They'd probably enjoy a lot of the content here to be fair. 

Thanks for replies , I'll try having a word next time I see them.

Fwiw they're planning to retire on 20k a year and move somewhere with a lower cost of living. I have no idea what 20k a year will be like in 15 years time but it could be doable now I suppose. 

Tell him my measure: ignore any pension and only draw 1% income from your savings; if you can live off this then you can afford to retire early and both savings and income will rise above inflation. You just need to be honest with yourself as to whether the level of income that 1% gives will give you a sufficient lifestyle.

When pensions kick in at 65 / 67 it will be a bonus.

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4 minutes ago, spunko2010 said:

They'd probably enjoy a lot of the content here to be fair. 

Thanks for replies , I'll try having a word next time I see them.

Fwiw they're planning to retire on 20k a year and move somewhere with a lower cost of living. I have no idea what 20k a year will be like in 15 years time but it could be doable now I suppose. 

That's the thing, 15 years is a relatively short timeframe in investment terms but  in that same timeframe we've seen utterly unprecedented central bank collusion and market fixing, what if it all goes wrong? You say he is writing a blog - maybe that is a bigger thing and goal in itself, maybe the idea is to go extreme and try and monetise that? 

I don't have retirement plans mapped out, certainly not a date and certainly not enough investment funds to have any stab at early retirement and doubt £20k living in a low cost area (current one not exactly high if careful) would be very fulfilling. Spending time on working less but cultivating the best paid work I have and try and extend out the usefulness of the skills I have. In the meantime in the quieter periods effectively semi-retired by default and enjoying the time, if client projects take off then will be stacked again and full on and maybe use a few years to that to go into formal retirement, but I doubt it as just get bored if not heavily active.

 

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Suspect your friend has read one of those books - there have been a few recently - about living a minimal life and retiring early and decided to give this a go.

Things like this are called "fads". They don't last.

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7 hours ago, spunko2010 said:

My friend of several years has recently started to be super tight with money. They're doing some sort of skinflint plan to retire by the time they're 45 (30 now). Things came to a head when they made sandwiches and ate them discretely in wetherspoons when I was eating a 2 quid  grotburger. If you're too tight for spoons then it's surely time to rethink.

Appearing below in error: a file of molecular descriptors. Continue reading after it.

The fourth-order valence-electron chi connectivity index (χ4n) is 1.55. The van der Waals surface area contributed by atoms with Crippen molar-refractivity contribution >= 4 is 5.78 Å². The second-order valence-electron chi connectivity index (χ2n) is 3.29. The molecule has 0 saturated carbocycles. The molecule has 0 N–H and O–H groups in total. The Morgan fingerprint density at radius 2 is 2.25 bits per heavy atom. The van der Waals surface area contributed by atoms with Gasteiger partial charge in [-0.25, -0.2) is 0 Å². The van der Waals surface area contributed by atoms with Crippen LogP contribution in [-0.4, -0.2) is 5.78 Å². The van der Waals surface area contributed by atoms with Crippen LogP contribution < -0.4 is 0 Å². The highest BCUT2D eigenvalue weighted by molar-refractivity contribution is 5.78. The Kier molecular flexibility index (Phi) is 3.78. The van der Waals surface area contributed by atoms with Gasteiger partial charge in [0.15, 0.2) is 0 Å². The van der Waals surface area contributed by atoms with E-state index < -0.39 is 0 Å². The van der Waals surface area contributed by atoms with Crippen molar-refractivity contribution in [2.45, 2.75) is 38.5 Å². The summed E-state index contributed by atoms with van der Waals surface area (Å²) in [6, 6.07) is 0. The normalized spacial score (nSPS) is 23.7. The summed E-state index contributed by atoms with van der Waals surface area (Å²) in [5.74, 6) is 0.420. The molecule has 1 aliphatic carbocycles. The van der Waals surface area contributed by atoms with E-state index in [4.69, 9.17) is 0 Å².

They don't have any money problems and earn above average. They used to take the piss out of people like this. 

I've noticed they've started a money saving blog about how little they spend and how much they're saving. Christ.

 

  It's no fun being friends with someone who won't even buy a burger or a pint. Should I say anything? They've got another 15 years of this planned... Or am I being unreasonable? aibu??

Yeah, but in 2 or 3 years she'll have a change of heart and "accidentally" get pregnant, then that'll be the end of that. In fact, while he thinks they're saving for early retirement, she is actually saving up for having kids.

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1 minute ago, Hail the Tripod said:

Yeah, but in 2 or 3 years she'll have a change of heart and "accidentally" get pregnant, then that'll be the end of that. In fact, while he thinks they're saving for early retirement, she is actually saving up for having kids.

Spot on. Making a plan like that and involving a woman is pretty much futile - there might be some exceptions but not many. Direct your mate to this thread, Spunko, so he is warned!

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2 minutes ago, Hail the Tripod said:

Yeah, but in 2 or 3 years she'll have a change of heart and "accidentally" get pregnant, then that'll be the end of that. In fact, while he thinks they're saving for early retirement, she is actually saving up for having kids.

Was going to mention children and forgot, I'd assumed no children.

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13 minutes ago, Hail the Tripod said:

Yeah, but in 2 or 3 years she'll have a change of heart and "accidentally" get pregnant, then that'll be the end of that. In fact, while he thinks they're saving for early retirement, she is actually saving up for having kids.

This made me laugh, it would be a miracle if they got pregnant, my mate is male! xD

Has 1 young child.

Unmarried but not sure what their plans are for that. Wouldn't be surprised if they got married.

28 minutes ago, DTMark said:

Suspect your friend has read one of those books - there have been a few recently - about living a minimal life and retiring early and decided to give this a go.

Things like this are called "fads". They don't last.

Yes, I thought that too. That's why I said he'd be welcome here - very into conspiracy theories and fads. (Of which I am also, generally)

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1 minute ago, spunko2010 said:

This made me laugh, it would be a miracle if they got pregnant, my mate is male! xD

Has 1 young child.

The way you used they, I assumed your mate was doing this austerity plan with his wife/girlfriend.

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Just now, Hail the Tripod said:

The way you used they, I assumed your mate was doing this austerity plan with his wife/girlfriend.

It could be. I know that they have had issues with friends /family previously about money and jealousy. He earns quite a lot. Seems like quite a large reversal of that, from one extreme to the other.